If one goggles’ the word ‘Luxury’, it throws up about 197,000,000 results in some 0.33 seconds !
Various definitions crop up – for example, ‘something inessential but conducive to comfort & pleasure’ ; ‘ something expensive & hard to obtain’ ; ‘sumptuous living or surroundings’ ; ‘something pleasant, expensive & surprising’ etc etc.
So what really is Luxury ? Luxury is a product for some. For others, luxury is a status or a service, while for some; it is a prized possession or asset. It can also be a combination of all of these for a few. Luxury is also a differentiator in the social hierarchy. It’s a way of life for some.
Flashback India : End 1800 to Early 1900.
Luxury was reserved for the kings and their queens. Luxury was also meant for the British aristocrats & the ‘brown sahebs’, but not for the common Indian.
Maharaja Bhupinder Singh of Patiala ordered Cartier to create a special necklace for him, which was later termed as ‘Collier de Patiala’. Weighing a total of 962 carats, it contained 2930 diamonds including the famous de beer which was the world’s 7th largest diamond at 234 carats. Maharaja Yadavinder Singh, his heir was the last kind to don this magnificent creation.
Maharaja Jagatjit Singh, an avid traveler and a gamer, was fond of carrying his entire royal gear even while travelling. He was a loyalist customer of Louis Vuitton who crafted special wardrobe like trunks for his travels. The Vuitton Company took special pride in filling his orders. It is believed that he owned over 60 large trunks that could hold his clothes, paraphernalia, swords, suits, turbans, shoes etc besides just his elaborate traditional dresses.
Automobiles and cars were another fascination for our maharaja’s. It is believed that the Maharaja of Mysore had no less than 24 Bentleys and Rolls Royce.
Fast Forward : The pre-independence and post-independence era (1940 ~ 1980).
The swadeshi movement fuelled by a desire to be self ruled and self governed led to a major upswing of the anti British sentiment and everything foreign was taboo. Khadi became a norm of the day and textiles made in the mills of the British empire were being discarded and burnt in the streets. Post independence, with demolition of the zamindari , caste & class systems, reforms were a way of the society. The British, having siphoned off most of India’s treasures & upper class income, a change in the pattern of consumption of the so called elite was inevitable. No longer could the new upper class maintain palaces and harems or wear silks and muslins !
Fast forward : The liberalisation era & beyond (1990 onwards):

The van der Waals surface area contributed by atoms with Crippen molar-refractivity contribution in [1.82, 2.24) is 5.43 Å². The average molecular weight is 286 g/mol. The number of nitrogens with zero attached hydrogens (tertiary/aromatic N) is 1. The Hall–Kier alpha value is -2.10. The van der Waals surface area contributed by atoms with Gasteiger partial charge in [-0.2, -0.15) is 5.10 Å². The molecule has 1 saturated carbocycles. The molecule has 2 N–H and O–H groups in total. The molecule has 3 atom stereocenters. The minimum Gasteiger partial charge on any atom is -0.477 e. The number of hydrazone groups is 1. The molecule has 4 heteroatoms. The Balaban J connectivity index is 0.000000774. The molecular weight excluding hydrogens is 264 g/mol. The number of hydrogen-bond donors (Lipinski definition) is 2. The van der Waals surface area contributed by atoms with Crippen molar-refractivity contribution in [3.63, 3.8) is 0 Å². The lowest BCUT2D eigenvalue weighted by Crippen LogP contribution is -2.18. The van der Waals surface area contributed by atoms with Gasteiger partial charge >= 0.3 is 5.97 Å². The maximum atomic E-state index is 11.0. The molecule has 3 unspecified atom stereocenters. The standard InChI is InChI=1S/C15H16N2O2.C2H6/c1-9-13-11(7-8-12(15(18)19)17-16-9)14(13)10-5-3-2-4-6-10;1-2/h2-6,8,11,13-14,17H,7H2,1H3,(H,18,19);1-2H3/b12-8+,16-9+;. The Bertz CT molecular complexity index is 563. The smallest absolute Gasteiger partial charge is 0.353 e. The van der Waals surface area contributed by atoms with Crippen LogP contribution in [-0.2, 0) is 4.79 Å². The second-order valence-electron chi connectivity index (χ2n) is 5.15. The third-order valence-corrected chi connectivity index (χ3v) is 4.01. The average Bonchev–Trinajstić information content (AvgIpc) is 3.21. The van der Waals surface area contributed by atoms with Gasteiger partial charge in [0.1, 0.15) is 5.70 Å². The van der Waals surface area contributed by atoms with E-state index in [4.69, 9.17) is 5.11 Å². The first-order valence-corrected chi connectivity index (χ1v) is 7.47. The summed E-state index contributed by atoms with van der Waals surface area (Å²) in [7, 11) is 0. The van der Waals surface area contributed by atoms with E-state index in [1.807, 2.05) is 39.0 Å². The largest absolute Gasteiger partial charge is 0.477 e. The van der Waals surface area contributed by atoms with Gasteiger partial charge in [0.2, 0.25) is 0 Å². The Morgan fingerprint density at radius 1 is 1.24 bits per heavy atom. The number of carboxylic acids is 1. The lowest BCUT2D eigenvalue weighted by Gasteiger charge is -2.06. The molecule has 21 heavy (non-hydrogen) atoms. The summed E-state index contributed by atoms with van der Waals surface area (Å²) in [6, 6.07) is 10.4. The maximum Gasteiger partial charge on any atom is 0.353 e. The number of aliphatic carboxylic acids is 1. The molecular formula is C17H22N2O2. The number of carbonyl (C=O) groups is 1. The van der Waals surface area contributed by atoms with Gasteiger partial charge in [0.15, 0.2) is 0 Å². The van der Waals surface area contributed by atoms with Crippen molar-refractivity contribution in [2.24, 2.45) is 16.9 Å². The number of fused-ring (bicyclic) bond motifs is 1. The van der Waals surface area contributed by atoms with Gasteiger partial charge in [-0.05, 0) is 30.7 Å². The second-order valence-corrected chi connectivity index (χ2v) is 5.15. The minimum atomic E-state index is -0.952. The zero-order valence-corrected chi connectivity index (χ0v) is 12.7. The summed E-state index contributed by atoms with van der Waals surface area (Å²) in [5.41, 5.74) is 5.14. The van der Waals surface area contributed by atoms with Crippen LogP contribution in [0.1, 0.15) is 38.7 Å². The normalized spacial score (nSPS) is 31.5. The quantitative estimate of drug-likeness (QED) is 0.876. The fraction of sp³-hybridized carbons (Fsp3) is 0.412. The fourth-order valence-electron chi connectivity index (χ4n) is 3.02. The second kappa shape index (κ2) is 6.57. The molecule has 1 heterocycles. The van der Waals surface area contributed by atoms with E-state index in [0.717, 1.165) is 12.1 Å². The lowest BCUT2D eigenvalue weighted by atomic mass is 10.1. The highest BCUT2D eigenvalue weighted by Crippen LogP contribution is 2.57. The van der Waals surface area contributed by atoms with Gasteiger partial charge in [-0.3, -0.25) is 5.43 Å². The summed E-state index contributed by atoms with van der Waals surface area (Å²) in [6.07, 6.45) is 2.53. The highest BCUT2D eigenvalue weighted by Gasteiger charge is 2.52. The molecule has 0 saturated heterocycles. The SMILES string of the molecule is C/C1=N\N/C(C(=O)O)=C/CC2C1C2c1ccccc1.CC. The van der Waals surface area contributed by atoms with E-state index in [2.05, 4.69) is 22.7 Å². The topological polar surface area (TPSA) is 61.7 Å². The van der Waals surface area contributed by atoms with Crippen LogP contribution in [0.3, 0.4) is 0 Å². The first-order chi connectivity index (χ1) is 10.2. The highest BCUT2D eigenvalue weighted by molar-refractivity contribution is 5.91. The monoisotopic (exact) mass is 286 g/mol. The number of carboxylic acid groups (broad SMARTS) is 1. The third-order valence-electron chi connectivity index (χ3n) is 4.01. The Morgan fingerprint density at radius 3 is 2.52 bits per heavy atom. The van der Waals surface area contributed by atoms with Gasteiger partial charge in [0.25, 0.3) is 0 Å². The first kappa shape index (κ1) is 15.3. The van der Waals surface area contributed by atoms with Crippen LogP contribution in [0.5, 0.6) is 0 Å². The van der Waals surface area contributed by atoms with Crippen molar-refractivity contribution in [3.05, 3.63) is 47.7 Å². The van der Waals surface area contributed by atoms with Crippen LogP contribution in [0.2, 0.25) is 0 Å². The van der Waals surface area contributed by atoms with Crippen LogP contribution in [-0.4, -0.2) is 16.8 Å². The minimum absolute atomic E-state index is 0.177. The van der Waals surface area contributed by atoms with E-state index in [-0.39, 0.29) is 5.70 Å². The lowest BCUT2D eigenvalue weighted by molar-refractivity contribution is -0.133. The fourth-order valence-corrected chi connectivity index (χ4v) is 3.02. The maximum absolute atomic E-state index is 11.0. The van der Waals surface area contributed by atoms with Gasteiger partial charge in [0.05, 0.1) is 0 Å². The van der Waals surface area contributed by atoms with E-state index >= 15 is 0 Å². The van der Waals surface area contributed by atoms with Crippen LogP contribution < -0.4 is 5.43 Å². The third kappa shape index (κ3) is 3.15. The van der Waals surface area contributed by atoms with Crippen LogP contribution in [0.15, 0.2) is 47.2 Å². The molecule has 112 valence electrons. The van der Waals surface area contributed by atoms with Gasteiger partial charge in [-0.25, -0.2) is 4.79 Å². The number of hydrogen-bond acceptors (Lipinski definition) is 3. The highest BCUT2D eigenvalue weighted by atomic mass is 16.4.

With over 40+ years of self rule governed by a pro-Russian closed atmosphere, license raj and barriers to foreign trade kind of philosophy, the government decided to liberalise the economy. The youth of India was frustrated and was wondering why he should not have the same lifestyle as his counterpart in rest of the world.
Train travels were becoming faster – thanks to introduction of Rajdhani Express in early 70’s.
The humble ambassador was getting replaced by the fast & swift, Maruti 800 in early 80’s.
By early 1980s, the first generation of Indian fashion designers started cropping up, including Satya Paul. However, it was Rohit Khosla (1958–1994), who became a pioneer in fashion industry, when he founded Ensemble in 1987, with Tarun Tahiliani, Abu Jani-Sandeep Khosla and others. In its early years, the 1980s, Indian designer largely focussed on haute couture, however in the next decade saw a growth in the domestic retail industry, as well as an influx outsourced garment business from the western countries.
Luxury Today :
Today luxury has seeped into every aspect of our lifestyles. Automobiles ; fashion ; travel ; tourism ; health and wellness ; hospitality & fine dining ; aviation ; medical tourism ; watches & jewellery ; home & interiors ; technology & hybrid – all are affected by the so called luxury phenomenon.
The changing Indian mind sets with a fast changing global mindset of it’s majorly youth population is calling the shots. The great Indian middle class aptly termed as ‘The Closet Customer’ is not shy of experimentation and wishes to engage with luxury even if for a brief duration. He seeks value for money and does not accept the product or brand just for its name or face value. He wants to buy into the life style of the rich and famous even for a short experience.
Luxury brands are responding and fuelling further growth, desire & craving for such latent dreams. Luxury brands are scaling down & premium brands are scaling up to meet this new customer. Adaptation to Indian taste trends and likes is a norm. Hermes creates sari’s ; Canali offers bandhgala’s ; McDonald introduces McAloo Tikki burgers – all are attempts to remain in India for a long time to come.
Eventually, luxury is a long term business and India is a long term market. Indians are realising their own potential and creating their own unique identity and demand. Indian heritage is being rediscovered by the new youth and is being restored to its past glory. Luxury has not arrived with a short term stint – it is a long term market and is here to stay and re-live its glory again – glory that existed in the Indian heritage is being fuelled by a dynamic India , thriving , pulsating , breathtaking – as luxury entwines its way back into an Incredible India .
The article was written by Abhay Gupta, Founder & CEO of Luxury Connect LLP and was instrumental in bringing leading international luxury brands to india. For more details about the company you could visit the website http://www.luxuryconnect.in | http://www.lcbs.edu.in